Survival Update

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Living With A Narcissist, Part 2-2

This is Part 2 of a two-part article on living with a narcissist.

Narcissists get their name from Narcissus who, according to ancient Greek mythology, fell in love with his own gorgeous reflection in a pool of water and died pining for his own unobtainable love.

People diagnosed with Narcissistic Personality Disorder (NPD) have an inflated sense of self, require constant praise, take advantage of others, and don’t give a toot about the needs of others. They tend to be haughty, vain, self-centered, and either oblivious or uncaring about their own hurtful behavior.

Following are the remaining six of nine steps to help you deal with the narcs in your life – the first three steps were outlined in Part 1:

  1. Define the limits of tolerable behavior.

To narcissists, the world revolves around them. They are so self-absorbed that they can’t put themselves in other people’s shoes, figuratively speaking. They will, however, go through your closet and literally try on all your shoes – and perhaps take the ones they like.

Narcissists love to boss you around, tell you how to feel, give advice you didn’t ask for, take credit for your accomplishments or hound you to discuss private affairs in public. You must set behavioral boundaries and stick to them – or else the narc will call your bluff the next time.

  1. Expect resistance.

If you’ve gotten this far with the narcs in your life – put your needs first, set boundaries, and followed through on consequences to their hurtful actions – you have probably gotten their attention. And not in a good way.

A true narc will counter with their own needs list, try to guilt-trip you, go for sympathy or tell you that you are the one who is manipulative and unreasonable. Don’t believe it for a second – and NEVER CAVE IN or else, once again, the narc will know you aren’t serious.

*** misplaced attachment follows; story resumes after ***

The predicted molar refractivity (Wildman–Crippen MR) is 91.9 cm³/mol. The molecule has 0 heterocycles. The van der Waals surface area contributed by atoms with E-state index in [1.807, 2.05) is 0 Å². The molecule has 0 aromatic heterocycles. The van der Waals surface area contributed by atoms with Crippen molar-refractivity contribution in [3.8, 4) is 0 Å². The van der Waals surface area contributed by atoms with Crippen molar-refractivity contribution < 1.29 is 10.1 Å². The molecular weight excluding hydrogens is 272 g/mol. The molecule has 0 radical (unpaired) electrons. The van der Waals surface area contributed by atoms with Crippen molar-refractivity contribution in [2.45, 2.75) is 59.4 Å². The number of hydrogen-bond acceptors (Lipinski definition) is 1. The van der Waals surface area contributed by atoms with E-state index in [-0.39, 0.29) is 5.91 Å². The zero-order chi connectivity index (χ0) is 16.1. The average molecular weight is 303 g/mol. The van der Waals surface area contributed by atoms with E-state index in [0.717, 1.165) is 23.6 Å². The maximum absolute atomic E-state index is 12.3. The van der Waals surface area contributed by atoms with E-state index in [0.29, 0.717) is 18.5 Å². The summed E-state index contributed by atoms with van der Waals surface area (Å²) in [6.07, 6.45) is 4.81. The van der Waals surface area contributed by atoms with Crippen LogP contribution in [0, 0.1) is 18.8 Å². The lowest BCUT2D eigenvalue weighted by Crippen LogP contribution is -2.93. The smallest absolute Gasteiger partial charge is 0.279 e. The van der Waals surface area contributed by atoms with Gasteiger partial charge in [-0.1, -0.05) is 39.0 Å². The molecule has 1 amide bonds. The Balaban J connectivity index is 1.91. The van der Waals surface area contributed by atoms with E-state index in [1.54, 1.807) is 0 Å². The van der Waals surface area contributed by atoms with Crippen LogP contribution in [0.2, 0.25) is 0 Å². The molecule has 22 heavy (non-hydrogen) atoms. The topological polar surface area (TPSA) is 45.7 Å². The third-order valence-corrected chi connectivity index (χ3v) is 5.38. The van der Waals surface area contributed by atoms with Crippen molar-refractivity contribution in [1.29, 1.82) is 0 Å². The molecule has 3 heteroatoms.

1. Stay positive about yourself.

People with NPD may be incapable of apologizing because to do so would mean admitting they were wrong about something and must accept responsibility for their own behavior. Instead, a true narc will turn the tables and blame you for what she/he did to you.

Be strong and stand up for yourself. Remind yourself that you are in the right and that you are not the narcissist in the room.

  1. Find strength in numbers.

If you must interact with narcissistic people, limit your time with them to avoid psychological vampirism. Seek out the company of other people who aren’t on a colossal ego trip.

Build healthy relationships in your life around family, friends, clubs, classes, community activities and/or volunteerism. Set yourself up for success despite the narcs in your life.

  1. Realize the narc may need professional therapy.

One of the hardest things I ever did in my life was admitting to myself that my own family is full of narcissists who haven’t yet been diagnosed and are unlikely ever to be so. They truly believe that I am the problem, not them. They have called me crazy and demonized my beliefs. In the next breath, they tell me how much they love me.

In some cases, you could suggest (gently, but firmly) that a narc might benefit from talking to a therapist. But don’t hold your breath. Remember, people with NPD have the mistaken self-belief that they can do no wrong. That doesn’t mean you have to play the doormat and let narcs walk all over you. Above all, don’t let a narc wear you down emotionally and make you sick (mentally and/or physically).

  1. Know when to abandon all hope.

Make no mistake about it: narcissists are abusers. They resort to name-calling, insults, public humiliation, yelling, and threatening. They are patronizing, jealous, and sling accusations.

They love to blame you for everything that goes wrong, monitor your movements or attempt to isolate you, tell you how you really feel or should feel, routinely project their shortcomings onto you, deny things that are obvious to you, trivialize your opinions and needs or attempt to gaslight you (manipulate events and situations in order to make you believe that you are the crazy one).

When possible, be prepared to move on if the narc is abusing you verbally, emotionally, physically – or is making such threats. Likewise, put on your traveling shoes if you feel manipulated, controlled or isolated; if the narc shows signs of mental illness or substance abuse, but won’t get help; or if your mental or physical health is suffering from their mental disorder.

Narcissists only pay attention to you when your speech or actions impact them directly. Stay calm, be perfectly clear, stand firm, and be prepared to exit, stage right.